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Once the decision has been made to look to stock markets as a place for investment dollars, all retail investors face the same choice – decide for yourself what individual stocks in which to invest or delegate the decision to others. The latter option does involve some research and decision making choosing exchange traded or mutual funds, but once done, research becomes a matter of keeping up to date.

Fund investing lets retailers diversify their investment dollars into a “basket of stocks” with all sharing some common criteria, such as sector, country, size, or dividend payments. Those who take the time to research thoroughly know the trade-off between fund investing and choosing your own stocks is reduced risk and reduced rewards. In any basket of stocks some will outperform, and others will underperform, lowering the overall rate of return on one’s investment dollar, but with less risk of losing much of that investment.

Investors who pick or “hunt” for their own stocks can choose to build a portfolio of high potential performers, assuming they are willing to accept the risk. Stock picking is not for the faint of heart nor for those who lack the time and talent required to wade through the wealth of information available in the modern investing climate. Uppermost in the minds of many retail investors engaging in this quest is where do I go for investment ideas.

Depending on one’s investment approach, following the fortunes of stocks outperforming can be a solid strategy. A corollary to this approach is to spot those outperformers operating in markets with substantial growth potential and look for other companies operating in the sector, sometimes with complementary product offerings.

As a case in point, let’s look at two of the best performing stocks on the ASX over the last decade, oddly enough with neither headquartered here in Australia.

Healthcare equipment provider, New Zealand based Fisher and Paykel (FPH) recently reported record financial results. The company makes devices for use in respiratory care, most notably obstructive sleep apnea (OSA), a form of COPD (chronic obstructive pulmonary disease disorder. The ASX is blessed with a second highly successful provider operating in the respiratory disease market, US-based ResMed Inc. (RMD).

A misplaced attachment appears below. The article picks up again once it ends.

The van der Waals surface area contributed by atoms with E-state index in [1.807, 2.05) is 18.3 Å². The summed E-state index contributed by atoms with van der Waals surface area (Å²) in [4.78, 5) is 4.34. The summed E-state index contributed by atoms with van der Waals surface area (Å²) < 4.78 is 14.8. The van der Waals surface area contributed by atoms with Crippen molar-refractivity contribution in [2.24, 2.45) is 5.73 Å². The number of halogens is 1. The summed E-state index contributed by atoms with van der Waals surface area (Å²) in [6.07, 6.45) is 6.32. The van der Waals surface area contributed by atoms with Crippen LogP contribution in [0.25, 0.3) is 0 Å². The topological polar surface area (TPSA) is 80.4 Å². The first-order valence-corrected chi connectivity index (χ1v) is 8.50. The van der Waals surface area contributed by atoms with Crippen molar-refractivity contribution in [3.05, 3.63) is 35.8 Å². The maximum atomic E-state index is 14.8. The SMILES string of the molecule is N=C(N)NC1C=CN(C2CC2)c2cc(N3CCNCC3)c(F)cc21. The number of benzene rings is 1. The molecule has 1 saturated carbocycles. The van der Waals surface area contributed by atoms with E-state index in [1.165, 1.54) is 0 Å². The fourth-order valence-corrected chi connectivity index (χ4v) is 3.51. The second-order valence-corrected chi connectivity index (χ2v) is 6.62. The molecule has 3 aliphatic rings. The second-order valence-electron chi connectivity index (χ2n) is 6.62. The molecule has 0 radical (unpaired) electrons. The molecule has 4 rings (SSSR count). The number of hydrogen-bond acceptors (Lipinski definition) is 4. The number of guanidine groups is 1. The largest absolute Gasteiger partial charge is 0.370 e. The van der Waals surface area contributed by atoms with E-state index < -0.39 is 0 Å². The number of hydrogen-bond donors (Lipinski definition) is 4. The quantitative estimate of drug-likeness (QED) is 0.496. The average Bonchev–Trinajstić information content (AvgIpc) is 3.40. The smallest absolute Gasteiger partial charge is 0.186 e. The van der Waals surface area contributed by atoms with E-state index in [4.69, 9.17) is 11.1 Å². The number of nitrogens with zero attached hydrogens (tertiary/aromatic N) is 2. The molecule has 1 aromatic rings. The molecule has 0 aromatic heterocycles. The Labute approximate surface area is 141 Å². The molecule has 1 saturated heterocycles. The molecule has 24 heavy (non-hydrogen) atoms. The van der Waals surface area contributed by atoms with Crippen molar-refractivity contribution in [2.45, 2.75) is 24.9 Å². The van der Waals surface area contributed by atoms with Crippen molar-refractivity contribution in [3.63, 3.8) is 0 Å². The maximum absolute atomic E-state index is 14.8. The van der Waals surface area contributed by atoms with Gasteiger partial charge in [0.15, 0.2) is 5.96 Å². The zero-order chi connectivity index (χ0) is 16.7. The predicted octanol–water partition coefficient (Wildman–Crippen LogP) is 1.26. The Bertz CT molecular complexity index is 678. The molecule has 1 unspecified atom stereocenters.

Both companies have been market-beaters over the last decade, with share price increases exceeding 500%. The following price performance chart is from the Reuters financial website.

On measures of major importance to most investors – rates of return – both companies have turned in outstanding rewards for their long-term investors.

The strategy employed by some investors is to focus on the broader growth potential of the market where these performers operate – respiratory diseases. Both treat a niche in that broader world – sleep apnea, but there are others providing differing products and services. COPD does not generate the kind of attention in the information world of today as does heart disease and cancer, but many would be shocked to learn COPD is the third largest killer on the planet, and of the top ten causes of death, four are respiratory-related.

The following graph comes from a 2018 WHO (World Health Organization) Report. The report states of the 56.9 million deaths occurring in 2016, 54% came as a result of these top ten causes.

Regular investors in the healthcare sector know that diagnostic device stocks face fewer regulatory approval hurdles than treatment stocks. In addition, diagnostic devices have larger pools of potential users than those in need of specific forms of treatment.

The following table includes an array of ASX small cap stocks engaged in varying forms of respiratory diagnosis and management. One also offers a respiratory treatment product.

Only two of these companies are generating minimal revenue and not yet profitable, making short term debt an investor concern. The current ratio measures the company’s ability to cover its short-term obligations should setbacks force lenders to call their loans or other unforeseen occurrences cut into the company’s ability to meet its short-term debt repayments. A ratio above 1.5% is considered safe.

ResApp Health Limited (RAP) is developing smartphone apps to diagnose respiratory diseases. Using machine learning algorithms (artificial intelligence), the app can analyse a cough to provide both a diagnosis and the severity of the condition.